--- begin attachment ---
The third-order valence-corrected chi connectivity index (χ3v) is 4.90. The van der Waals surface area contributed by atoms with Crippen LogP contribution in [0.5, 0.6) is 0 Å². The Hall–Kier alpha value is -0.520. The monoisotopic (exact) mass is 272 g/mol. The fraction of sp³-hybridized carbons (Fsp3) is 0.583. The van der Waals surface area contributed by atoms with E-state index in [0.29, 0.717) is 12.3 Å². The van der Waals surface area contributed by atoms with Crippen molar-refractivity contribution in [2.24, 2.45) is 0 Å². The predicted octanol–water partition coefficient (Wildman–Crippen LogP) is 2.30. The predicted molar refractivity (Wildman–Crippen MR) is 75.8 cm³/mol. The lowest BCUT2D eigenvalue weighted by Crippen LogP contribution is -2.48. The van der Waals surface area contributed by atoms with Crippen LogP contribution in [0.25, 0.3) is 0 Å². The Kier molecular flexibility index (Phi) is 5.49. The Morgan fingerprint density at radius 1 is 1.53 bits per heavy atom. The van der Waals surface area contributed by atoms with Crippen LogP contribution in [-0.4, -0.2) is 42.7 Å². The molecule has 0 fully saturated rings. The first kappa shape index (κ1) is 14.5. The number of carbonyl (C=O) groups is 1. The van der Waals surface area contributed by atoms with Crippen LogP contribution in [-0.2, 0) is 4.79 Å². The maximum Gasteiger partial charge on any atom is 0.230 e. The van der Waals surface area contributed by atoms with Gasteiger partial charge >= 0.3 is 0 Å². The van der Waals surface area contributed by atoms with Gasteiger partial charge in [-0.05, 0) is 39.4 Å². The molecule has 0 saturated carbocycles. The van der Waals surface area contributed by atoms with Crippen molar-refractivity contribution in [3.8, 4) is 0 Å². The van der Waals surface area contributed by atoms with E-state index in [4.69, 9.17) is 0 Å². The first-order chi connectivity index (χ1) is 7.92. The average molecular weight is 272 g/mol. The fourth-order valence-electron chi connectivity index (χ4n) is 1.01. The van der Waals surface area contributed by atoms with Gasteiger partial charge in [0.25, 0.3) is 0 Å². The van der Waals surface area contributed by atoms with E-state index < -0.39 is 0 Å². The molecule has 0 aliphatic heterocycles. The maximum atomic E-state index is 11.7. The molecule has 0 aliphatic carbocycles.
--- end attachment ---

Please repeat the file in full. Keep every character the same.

The third-order valence-corrected chi connectivity index (χ3v) is 4.90. The van der Waals surface area contributed by atoms with Crippen LogP contribution in [0.5, 0.6) is 0 Å². The Hall–Kier alpha value is -0.520. The monoisotopic (exact) mass is 272 g/mol. The fraction of sp³-hybridized carbons (Fsp3) is 0.583. The van der Waals surface area contributed by atoms with E-state index in [0.29, 0.717) is 12.3 Å². The van der Waals surface area contributed by atoms with Crippen molar-refractivity contribution in [2.24, 2.45) is 0 Å². The predicted octanol–water partition coefficient (Wildman–Crippen LogP) is 2.30. The predicted molar refractivity (Wildman–Crippen MR) is 75.8 cm³/mol. The lowest BCUT2D eigenvalue weighted by Crippen LogP contribution is -2.48. The van der Waals surface area contributed by atoms with Crippen LogP contribution in [0.25, 0.3) is 0 Å². The Kier molecular flexibility index (Phi) is 5.49. The Morgan fingerprint density at radius 1 is 1.53 bits per heavy atom. The van der Waals surface area contributed by atoms with Crippen LogP contribution in [-0.4, -0.2) is 42.7 Å². The molecule has 0 fully saturated rings. The first kappa shape index (κ1) is 14.5. The number of carbonyl (C=O) groups is 1. The van der Waals surface area contributed by atoms with Crippen LogP contribution in [-0.2, 0) is 4.79 Å². The maximum Gasteiger partial charge on any atom is 0.230 e. The van der Waals surface area contributed by atoms with Gasteiger partial charge >= 0.3 is 0 Å². The van der Waals surface area contributed by atoms with Gasteiger partial charge in [-0.05, 0) is 39.4 Å². The molecule has 0 saturated carbocycles. The van der Waals surface area contributed by atoms with Crippen molar-refractivity contribution in [3.8, 4) is 0 Å². The van der Waals surface area contributed by atoms with E-state index in [4.69, 9.17) is 0 Å². The first-order chi connectivity index (χ1) is 7.92. The average molecular weight is 272 g/mol. The fourth-order valence-electron chi connectivity index (χ4n) is 1.01. The van der Waals surface area contributed by atoms with Gasteiger partial charge in [0.25, 0.3) is 0 Å². The van der Waals surface area contributed by atoms with E-state index < -0.39 is 0 Å². The molecule has 0 aliphatic heterocycles. The maximum atomic E-state index is 11.7. The molecule has 0 aliphatic carbocycles.